There are subsidies because there are taxes. Or, put it the other way round, because there are taxes, therefore there must also be subsidies. After all, there are the opposites of each other and both are needed to strike a balance.
Of course, the current debate in public in our part of the world is that there should be an increase in taxes and there should absolutely be no subsidies.
The major argument against subsidies is that subsidies lead to economic inefficiency. This is from the argument that the economy, left it itself, is efficient. Or, rather, will be efficient. This is not a statement of fact; it is a value judgement from laissez faire economics. The statement may be less incorrect if we were to say that subsidies, if improperly introduced and implemented, may leave to economic inefficiency or make the economy less efficient or more inefficient. We do not know that; we have to find out.
But the economy, as it is, is not without interference - not least, taxes from the government. Why is it not argued that because the government taxes people for working through the income tax, the income tax is making the economy less efficient by making people less inclined to work harder. There is also the tax on consumption and this discourages people from consuming because they have to give a portion of their little income to the government (and what is the government going to do with that extra revenue) which the people would have spent feeding their families.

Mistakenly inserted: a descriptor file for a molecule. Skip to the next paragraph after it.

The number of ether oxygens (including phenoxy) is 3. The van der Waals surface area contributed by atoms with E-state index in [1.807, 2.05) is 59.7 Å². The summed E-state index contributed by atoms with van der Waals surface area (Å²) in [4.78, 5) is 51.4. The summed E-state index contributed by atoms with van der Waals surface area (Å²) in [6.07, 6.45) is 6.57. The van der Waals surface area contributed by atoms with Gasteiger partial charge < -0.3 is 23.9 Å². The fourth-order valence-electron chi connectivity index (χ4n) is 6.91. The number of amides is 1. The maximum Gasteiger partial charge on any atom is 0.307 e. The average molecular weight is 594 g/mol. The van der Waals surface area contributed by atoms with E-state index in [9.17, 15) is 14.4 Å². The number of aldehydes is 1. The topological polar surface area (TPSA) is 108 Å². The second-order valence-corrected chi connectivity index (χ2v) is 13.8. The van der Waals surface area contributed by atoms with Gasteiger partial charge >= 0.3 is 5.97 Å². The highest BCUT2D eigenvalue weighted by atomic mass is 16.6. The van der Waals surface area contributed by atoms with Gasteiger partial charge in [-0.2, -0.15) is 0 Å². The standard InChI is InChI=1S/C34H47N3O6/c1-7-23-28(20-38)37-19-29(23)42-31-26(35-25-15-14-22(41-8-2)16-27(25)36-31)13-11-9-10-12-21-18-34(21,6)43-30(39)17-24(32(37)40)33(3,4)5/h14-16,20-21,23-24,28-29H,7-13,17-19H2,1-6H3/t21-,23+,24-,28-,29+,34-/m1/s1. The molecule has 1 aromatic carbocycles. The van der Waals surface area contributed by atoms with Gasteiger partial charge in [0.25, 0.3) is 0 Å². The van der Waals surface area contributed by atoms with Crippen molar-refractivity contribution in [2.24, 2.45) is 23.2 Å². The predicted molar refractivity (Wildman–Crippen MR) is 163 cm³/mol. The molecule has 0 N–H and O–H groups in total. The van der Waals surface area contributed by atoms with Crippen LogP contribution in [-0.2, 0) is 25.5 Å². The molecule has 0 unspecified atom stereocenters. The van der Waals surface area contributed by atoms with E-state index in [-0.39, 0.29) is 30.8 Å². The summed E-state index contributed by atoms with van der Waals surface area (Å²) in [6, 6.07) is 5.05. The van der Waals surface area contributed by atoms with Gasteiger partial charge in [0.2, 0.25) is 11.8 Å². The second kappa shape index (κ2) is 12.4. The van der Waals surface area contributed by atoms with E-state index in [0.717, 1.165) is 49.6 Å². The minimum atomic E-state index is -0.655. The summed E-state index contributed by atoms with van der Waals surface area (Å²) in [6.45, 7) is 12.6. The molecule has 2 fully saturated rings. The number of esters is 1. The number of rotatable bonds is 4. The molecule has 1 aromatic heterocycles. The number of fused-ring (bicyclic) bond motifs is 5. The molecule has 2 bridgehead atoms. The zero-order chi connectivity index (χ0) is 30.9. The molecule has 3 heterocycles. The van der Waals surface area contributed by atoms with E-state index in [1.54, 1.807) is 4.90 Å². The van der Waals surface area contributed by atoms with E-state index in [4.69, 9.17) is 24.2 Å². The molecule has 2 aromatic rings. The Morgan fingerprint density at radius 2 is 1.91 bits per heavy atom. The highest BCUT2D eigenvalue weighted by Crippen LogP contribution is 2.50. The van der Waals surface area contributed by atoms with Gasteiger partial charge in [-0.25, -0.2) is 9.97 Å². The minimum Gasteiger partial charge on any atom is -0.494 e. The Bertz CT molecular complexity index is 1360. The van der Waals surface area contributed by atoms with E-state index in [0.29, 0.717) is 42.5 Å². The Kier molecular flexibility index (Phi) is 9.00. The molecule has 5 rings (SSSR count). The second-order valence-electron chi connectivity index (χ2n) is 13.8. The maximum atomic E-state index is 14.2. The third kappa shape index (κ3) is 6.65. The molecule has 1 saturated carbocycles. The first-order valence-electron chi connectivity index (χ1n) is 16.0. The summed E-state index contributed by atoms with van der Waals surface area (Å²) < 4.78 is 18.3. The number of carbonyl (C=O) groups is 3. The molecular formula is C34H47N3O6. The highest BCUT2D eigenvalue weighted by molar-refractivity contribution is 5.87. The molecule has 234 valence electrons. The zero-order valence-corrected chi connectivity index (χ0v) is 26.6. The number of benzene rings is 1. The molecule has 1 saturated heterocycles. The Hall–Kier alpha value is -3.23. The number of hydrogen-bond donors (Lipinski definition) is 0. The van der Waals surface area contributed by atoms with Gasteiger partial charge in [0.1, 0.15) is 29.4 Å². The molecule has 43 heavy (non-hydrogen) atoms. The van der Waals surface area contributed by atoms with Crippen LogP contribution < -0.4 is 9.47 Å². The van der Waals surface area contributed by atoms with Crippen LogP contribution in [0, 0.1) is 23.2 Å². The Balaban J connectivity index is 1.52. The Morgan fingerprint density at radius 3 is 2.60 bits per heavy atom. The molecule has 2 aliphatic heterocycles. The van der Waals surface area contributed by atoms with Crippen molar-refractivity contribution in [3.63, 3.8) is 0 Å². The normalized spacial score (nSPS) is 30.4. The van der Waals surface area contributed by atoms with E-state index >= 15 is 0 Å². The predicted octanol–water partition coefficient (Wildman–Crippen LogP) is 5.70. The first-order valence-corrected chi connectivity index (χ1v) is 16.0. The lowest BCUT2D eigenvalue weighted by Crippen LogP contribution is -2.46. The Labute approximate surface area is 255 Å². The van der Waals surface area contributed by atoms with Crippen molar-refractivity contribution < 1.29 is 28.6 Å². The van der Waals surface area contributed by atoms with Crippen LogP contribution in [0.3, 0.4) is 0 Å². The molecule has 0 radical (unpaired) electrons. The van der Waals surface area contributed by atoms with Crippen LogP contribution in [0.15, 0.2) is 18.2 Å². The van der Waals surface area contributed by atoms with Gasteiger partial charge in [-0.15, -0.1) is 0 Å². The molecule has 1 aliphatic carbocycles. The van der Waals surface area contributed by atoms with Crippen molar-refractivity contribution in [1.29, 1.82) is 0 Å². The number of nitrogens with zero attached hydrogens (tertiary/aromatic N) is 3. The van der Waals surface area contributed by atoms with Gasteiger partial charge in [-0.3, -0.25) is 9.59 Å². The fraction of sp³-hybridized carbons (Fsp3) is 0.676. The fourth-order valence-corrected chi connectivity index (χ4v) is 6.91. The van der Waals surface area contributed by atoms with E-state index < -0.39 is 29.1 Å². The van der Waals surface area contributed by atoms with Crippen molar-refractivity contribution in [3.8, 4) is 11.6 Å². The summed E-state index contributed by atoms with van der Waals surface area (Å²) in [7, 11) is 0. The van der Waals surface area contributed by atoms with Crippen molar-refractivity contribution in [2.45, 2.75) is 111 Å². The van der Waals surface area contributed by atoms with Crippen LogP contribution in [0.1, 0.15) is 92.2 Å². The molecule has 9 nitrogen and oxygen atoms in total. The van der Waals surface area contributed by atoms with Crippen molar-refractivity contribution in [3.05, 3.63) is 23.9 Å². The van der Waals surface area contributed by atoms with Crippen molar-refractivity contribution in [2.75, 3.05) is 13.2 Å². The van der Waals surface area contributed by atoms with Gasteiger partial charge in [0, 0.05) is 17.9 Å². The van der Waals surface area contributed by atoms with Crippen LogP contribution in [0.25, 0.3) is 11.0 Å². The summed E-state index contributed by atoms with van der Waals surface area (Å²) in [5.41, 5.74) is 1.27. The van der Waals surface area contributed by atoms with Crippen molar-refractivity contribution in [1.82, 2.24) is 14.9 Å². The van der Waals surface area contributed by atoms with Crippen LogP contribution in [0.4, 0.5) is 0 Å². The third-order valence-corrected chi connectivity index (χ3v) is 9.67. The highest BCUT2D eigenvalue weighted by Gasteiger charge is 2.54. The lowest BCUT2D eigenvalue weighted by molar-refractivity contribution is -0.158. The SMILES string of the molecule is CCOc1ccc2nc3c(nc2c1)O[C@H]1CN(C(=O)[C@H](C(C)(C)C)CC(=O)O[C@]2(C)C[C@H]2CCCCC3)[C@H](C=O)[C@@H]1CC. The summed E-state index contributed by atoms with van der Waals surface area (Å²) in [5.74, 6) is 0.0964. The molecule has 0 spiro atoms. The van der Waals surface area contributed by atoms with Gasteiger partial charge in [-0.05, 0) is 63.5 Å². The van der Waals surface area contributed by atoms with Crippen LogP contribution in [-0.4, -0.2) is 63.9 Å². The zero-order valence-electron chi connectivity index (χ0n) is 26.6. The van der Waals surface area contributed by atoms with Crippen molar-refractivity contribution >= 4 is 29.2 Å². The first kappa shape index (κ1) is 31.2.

There are also taxes on imports so that imports which we cannot produce ourselves will be more expensive - if the hope (?) that we can make those imports ourselves. The best example must be cars and we are paying good money to drive lousily-made local cars. Whereas, there are things that we have - for example, oil and gas, which we would put to good use ourselves are exported so that we, the producers of oil and gas, have to pay for oil and gas just like other people in the world who do not have oil and gas in their backyard.
If we study the direction of the various taxes, we can see that they are piled up haphazardly by the government as a form of getting more and more revenue because they have been advised by some mediocre economists that the best way for the government to stimulate (whatever this means) the economy is for the government to spend more and more. But taking more and more money from the general public for the government to spend does not encourage the people to want to invest in their future here. They want to get out of the way of the government before the government steamrolled them to death. The government seems to have a life of its own, and it will try to survive at the expense of the people.
There is a need for subsidies. Subsidies are needed in areas which protect the traditional livelihood of the society which defines our traditional culture. As the economy advances, it is inevitable that land and resource based activities will be unable to catch up technologically compared with the other sectors. But the traditional sectors are the food sectors, the agriculture, which are the soul of the society. We are not an island economy which is confined by its size to be super efficient in a small space. We are big enough to have sufficient space for every person who want to continue with our traditional activities. It is something else to argue whether things like cars are essential to the livelihood of society, or that they are mere toys which contribute to the ego of certain leaders of ours - and cars are now the bane of our society.